Saturday, July 26, 2008

Three Nuts for Cinderella

Tri orísky pro Popelku; Adventure, Czech Republic/ Germany, 1973; D: Václav Vorlícek, S: Libuse Safránková, Pavel Trávnícek, Carola Braunbock, Rolf Hoppe, Karin Lesch

Winter. An evil old lady, the stepmother of Cinderella, rules some village. Cinderella's father died so she has so constantly sweep and clean in her house since her stepsister is privileged by her stepmother. Cinderella also hides one owl that one day brings her three magical nuts. The first nut transforms into a hunting uniform; she puts it on and meets the prince in the forest, making on impression on him. The second nut transforms into a dancing dress so she tries it on and has a dance with the prince on the ball, but runs away. The prince finds her lost shoe and follows her with his horse. he fails to find her in the village while the stepmother even wants him to marry her daughter. The third nut transforms into a wedding dress so Cinderella leaves with the prince.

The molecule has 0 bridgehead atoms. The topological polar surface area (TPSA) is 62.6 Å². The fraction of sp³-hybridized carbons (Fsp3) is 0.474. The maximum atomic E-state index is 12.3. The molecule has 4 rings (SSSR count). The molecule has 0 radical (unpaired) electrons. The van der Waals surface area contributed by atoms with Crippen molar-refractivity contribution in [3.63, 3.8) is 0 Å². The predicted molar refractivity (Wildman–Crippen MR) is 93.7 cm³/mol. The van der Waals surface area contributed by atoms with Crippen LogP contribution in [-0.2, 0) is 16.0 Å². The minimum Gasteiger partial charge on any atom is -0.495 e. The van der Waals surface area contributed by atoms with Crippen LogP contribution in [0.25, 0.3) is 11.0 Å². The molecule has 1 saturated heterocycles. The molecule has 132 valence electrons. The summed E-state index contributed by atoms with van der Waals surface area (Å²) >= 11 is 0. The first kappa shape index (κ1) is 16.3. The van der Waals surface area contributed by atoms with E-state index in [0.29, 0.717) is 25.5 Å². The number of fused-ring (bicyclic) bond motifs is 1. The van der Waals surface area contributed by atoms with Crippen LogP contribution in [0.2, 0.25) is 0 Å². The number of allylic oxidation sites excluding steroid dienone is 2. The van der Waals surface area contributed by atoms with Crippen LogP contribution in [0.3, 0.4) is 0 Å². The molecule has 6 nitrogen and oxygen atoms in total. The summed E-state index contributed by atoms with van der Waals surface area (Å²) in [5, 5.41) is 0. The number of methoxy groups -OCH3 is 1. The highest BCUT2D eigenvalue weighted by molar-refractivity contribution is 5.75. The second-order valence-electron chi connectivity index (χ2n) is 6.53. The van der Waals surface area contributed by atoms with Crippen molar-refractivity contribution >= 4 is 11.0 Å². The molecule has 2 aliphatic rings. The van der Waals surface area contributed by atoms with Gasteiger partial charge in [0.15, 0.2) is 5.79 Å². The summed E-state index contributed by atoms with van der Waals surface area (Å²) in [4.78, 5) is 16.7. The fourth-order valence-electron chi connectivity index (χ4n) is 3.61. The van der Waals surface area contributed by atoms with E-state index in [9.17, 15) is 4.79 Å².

"Three Nuts for Cinderella" is a little different adaptation of the popular fairy tale, marketed and presented as a film about a rebellious Cinderella who isn't passive, rides a horse and knows how to hunt. Still, those who saw the film actually said it was sweet propaganda that idealises that laxly product without too much sense for dreamy or magical. The heroine, played very well by Libuse Safrankova, truly rides a horse and knows how to hunt, but that isn't that fascinating, or better said it wasn't set in a fascinating way. The only intriguing scene is when she shoots her arrow and hits the arrow in the hands of the prince, yet her personality is rather routinely developed and doesn't have that kind of specific independent feminine charm some screen heroines have. Among the charming scenes is also the one where the heroine opens the window for the pigeons so that they can enter and clean the nuts for her, yet as a whole, Vaclav Vorlicek's "Cinderella" is just a neat film that doesn't enchant enough due to conventional structure.


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